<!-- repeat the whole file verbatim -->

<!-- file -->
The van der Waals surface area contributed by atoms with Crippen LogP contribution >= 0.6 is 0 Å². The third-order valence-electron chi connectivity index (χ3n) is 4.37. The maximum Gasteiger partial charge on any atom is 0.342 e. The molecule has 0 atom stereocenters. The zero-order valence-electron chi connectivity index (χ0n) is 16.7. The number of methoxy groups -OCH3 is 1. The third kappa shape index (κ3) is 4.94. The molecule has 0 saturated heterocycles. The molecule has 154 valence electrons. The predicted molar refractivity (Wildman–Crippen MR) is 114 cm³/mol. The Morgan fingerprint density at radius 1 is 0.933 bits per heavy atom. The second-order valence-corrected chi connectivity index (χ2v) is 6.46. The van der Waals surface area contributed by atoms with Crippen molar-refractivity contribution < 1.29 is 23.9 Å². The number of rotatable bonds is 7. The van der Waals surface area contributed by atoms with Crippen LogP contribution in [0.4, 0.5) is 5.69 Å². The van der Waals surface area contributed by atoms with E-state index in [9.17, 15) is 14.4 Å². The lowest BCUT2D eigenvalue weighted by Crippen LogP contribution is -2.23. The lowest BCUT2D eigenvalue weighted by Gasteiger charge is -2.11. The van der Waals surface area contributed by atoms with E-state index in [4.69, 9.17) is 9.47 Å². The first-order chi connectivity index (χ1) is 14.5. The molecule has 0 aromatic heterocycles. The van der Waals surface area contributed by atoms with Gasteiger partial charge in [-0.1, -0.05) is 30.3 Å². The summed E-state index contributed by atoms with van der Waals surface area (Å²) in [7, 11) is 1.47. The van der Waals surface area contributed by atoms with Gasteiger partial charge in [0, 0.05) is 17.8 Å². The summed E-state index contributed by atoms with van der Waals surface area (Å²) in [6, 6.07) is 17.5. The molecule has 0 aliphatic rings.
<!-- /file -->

The van der Waals surface area contributed by atoms with Crippen LogP contribution >= 0.6 is 0 Å². The third-order valence-electron chi connectivity index (χ3n) is 4.37. The maximum Gasteiger partial charge on any atom is 0.342 e. The molecule has 0 atom stereocenters. The zero-order valence-electron chi connectivity index (χ0n) is 16.7. The number of methoxy groups -OCH3 is 1. The third kappa shape index (κ3) is 4.94. The molecule has 0 saturated heterocycles. The molecule has 154 valence electrons. The predicted molar refractivity (Wildman–Crippen MR) is 114 cm³/mol. The Morgan fingerprint density at radius 1 is 0.933 bits per heavy atom. The second-order valence-corrected chi connectivity index (χ2v) is 6.46. The van der Waals surface area contributed by atoms with Crippen molar-refractivity contribution < 1.29 is 23.9 Å². The number of rotatable bonds is 7. The van der Waals surface area contributed by atoms with Crippen LogP contribution in [0.4, 0.5) is 5.69 Å². The van der Waals surface area contributed by atoms with E-state index in [9.17, 15) is 14.4 Å². The lowest BCUT2D eigenvalue weighted by Crippen LogP contribution is -2.23. The lowest BCUT2D eigenvalue weighted by Gasteiger charge is -2.11. The van der Waals surface area contributed by atoms with E-state index in [4.69, 9.17) is 9.47 Å². The first-order chi connectivity index (χ1) is 14.5. The molecule has 0 aromatic heterocycles. The van der Waals surface area contributed by atoms with Gasteiger partial charge in [-0.1, -0.05) is 30.3 Å². The summed E-state index contributed by atoms with van der Waals surface area (Å²) in [7, 11) is 1.47. The van der Waals surface area contributed by atoms with Gasteiger partial charge in [0, 0.05) is 17.8 Å². The summed E-state index contributed by atoms with van der Waals surface area (Å²) in [6, 6.07) is 17.5. The molecule has 0 aliphatic rings.